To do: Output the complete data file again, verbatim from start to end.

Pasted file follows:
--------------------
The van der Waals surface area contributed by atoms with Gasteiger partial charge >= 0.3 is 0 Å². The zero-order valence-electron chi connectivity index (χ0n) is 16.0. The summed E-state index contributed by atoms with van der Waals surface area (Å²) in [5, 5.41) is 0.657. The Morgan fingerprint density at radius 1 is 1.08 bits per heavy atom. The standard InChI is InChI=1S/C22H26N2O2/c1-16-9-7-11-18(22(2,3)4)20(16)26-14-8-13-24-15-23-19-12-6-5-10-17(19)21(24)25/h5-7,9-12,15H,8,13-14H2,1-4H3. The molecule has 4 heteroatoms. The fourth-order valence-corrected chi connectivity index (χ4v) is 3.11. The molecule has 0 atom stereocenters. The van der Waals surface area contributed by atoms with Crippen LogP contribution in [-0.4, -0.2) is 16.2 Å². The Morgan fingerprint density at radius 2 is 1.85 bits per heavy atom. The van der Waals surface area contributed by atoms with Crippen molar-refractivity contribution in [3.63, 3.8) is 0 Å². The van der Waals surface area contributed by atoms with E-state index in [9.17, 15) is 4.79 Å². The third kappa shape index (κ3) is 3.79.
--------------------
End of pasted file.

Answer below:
The van der Waals surface area contributed by atoms with Gasteiger partial charge >= 0.3 is 0 Å². The zero-order valence-electron chi connectivity index (χ0n) is 16.0. The summed E-state index contributed by atoms with van der Waals surface area (Å²) in [5, 5.41) is 0.657. The Morgan fingerprint density at radius 1 is 1.08 bits per heavy atom. The standard InChI is InChI=1S/C22H26N2O2/c1-16-9-7-11-18(22(2,3)4)20(16)26-14-8-13-24-15-23-19-12-6-5-10-17(19)21(24)25/h5-7,9-12,15H,8,13-14H2,1-4H3. The molecule has 4 heteroatoms. The fourth-order valence-corrected chi connectivity index (χ4v) is 3.11. The molecule has 0 atom stereocenters. The van der Waals surface area contributed by atoms with Crippen LogP contribution in [-0.4, -0.2) is 16.2 Å². The Morgan fingerprint density at radius 2 is 1.85 bits per heavy atom. The van der Waals surface area contributed by atoms with Crippen molar-refractivity contribution in [3.63, 3.8) is 0 Å². The van der Waals surface area contributed by atoms with E-state index in [9.17, 15) is 4.79 Å². The third kappa shape index (κ3) is 3.79.